Home > Risk > Further reflections on the updated COSO Internal Control Framework

Further reflections on the updated COSO Internal Control Framework

I think it is time for all of us to recognize that the time for criticism of the updated Framework, and the bemoaning of lost opportunities, is past.

The update has been completed and the Framework is not going to be changed anytime soon.

So, let’s not just recognize the reality but celebrate the improved guidance. Yes, it is a net improvement over the 1992 version.

Bits I like:

  • The update emphasizes that effective internal control is achieved when there is reasonable assurance that the risk of not achieving objectives is at acceptable levels.
  • The definition of internal control is essentially unchanged. The differences are minor wording changes only.
  • The need for judgment is also emphasized, not only in designing but in assessing internal control.
  • Organizations can continue to use the top-down, risk-based approach to the assessment of internal control over financial reporting discussed in SEC and PCAOB guidance (and in my book)
  • The description of Monitoring is unchanged from the 1992 edition. Although COSO has not withdrawn their guidance on Monitoring, they did not adopt the definition in that publication that includes (incorrectly in my view) the monitoring of transactions. That type of monitoring is a detective control activity.

Tell me. What do you like in the update?

  1. Hugh Penri-Williams
    May 23, 2013 at 7:41 AM

    Hi Norman, More than simply tongue-in-cheek, for me personally as a trainer/presenter the singular most appreciated modification is that – at last – the original cube has been upended to bring it in line with its ERM sister/brother, i.e. both with monitoring (agree with your view) at the bottom, although I would have preferred the latter be upended as, logically, we start with the internal/control environment and then work our way up (and out?). Cheers, Hugh.

  2. arnold schanfield
    May 23, 2013 at 7:50 AM

    some of us have not only criticized the COSO internal control framework, but as well advocated that it be shunned and instead use other internal control and risk frameworks. When something is flawed such that its basic usefulness is questionable, what logic do you use to support that it should continue to be supported? The flaws which you yourself pointed out not only in the draft document but in many ensuing communications, are serious to the point that it cannot be used just as COSO ERM cannot be used. Pointing out its successes is useless. This is not about a step by step approach to get something right.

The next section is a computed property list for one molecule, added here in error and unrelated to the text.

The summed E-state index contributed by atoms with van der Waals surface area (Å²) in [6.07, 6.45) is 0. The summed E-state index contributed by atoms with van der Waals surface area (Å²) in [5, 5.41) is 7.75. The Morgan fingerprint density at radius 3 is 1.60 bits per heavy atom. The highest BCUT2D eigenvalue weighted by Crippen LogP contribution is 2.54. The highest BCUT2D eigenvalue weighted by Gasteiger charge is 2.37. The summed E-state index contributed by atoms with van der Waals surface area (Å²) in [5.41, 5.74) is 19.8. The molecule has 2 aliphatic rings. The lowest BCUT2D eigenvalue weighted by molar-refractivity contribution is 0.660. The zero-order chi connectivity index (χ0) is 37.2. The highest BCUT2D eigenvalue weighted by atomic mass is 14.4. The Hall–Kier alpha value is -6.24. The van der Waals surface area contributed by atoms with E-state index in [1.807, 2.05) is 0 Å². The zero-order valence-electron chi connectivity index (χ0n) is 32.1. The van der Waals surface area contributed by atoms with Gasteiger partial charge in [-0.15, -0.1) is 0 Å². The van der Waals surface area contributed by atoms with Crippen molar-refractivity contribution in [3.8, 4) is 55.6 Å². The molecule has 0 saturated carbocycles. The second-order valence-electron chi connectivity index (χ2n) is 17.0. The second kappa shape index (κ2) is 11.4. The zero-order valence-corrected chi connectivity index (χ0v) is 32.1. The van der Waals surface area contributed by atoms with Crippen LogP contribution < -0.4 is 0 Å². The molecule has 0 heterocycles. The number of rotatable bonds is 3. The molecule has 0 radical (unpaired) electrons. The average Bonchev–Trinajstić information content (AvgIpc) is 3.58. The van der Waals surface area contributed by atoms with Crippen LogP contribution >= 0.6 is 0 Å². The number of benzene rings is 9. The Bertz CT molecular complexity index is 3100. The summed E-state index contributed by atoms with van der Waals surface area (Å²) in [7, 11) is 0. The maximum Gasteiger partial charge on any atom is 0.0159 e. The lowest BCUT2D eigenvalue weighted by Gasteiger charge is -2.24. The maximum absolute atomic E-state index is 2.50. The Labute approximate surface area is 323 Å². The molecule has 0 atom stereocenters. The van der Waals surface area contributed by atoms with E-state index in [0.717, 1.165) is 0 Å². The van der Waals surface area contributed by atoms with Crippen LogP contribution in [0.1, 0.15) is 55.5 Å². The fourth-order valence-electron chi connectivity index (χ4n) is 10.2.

In the end analysis, this is all about money and trying to protect reputation. The original COSO framework was good for its time in 1992 but many of us came to realize from review of other frameworks, that it was intentionally pushed in the market place when in fact there were better frameworks. This is a travesty. Those that do not know any better will continue to use it until such time as those practitioners pushing such frameworks as ISO 31000 and its predecessor documents as well as the CoCo internal control framework from Canada of 1995 are able through the education process, to get those that do not understand one framework from the next to really appreciate what is going on. Then COSO will go the way of Kodak.

  3. Miki Wilson
    May 27, 2013 at 2:42 PM

    I like the emphasis on judgement…

  4. Beata
    May 29, 2013 at 12:13 PM

    Norman, what is your position about the SEC remaining silent on the adoption of the new framework? Should public companies transition to the new framework regardless? What could be the consequences if they don’t?

    • Norman Marks
      May 29, 2013 at 12:22 PM

      Beata, I think it is too early to say the SEC is silent. They were observers in the COSO project and you would have to assume they would have voiced any major problem with the update.

      Norman D. Marks, CPA, CRMA OCEG Fellow, Honorary Fellow of the Institute of Risk Management Evangelist and Mentor for better run business

  1. No trackbacks yet.

Leave a Reply

Fill in your details below or click an icon to log in:

WordPress.com Logo

You are commenting using your WordPress.com account. Log Out / Change )

Twitter picture

You are commenting using your Twitter account. Log Out / Change )

Facebook photo

You are commenting using your Facebook account. Log Out / Change )

Google+ photo

You are commenting using your Google+ account. Log Out / Change )

Connecting to %s

%d bloggers like this: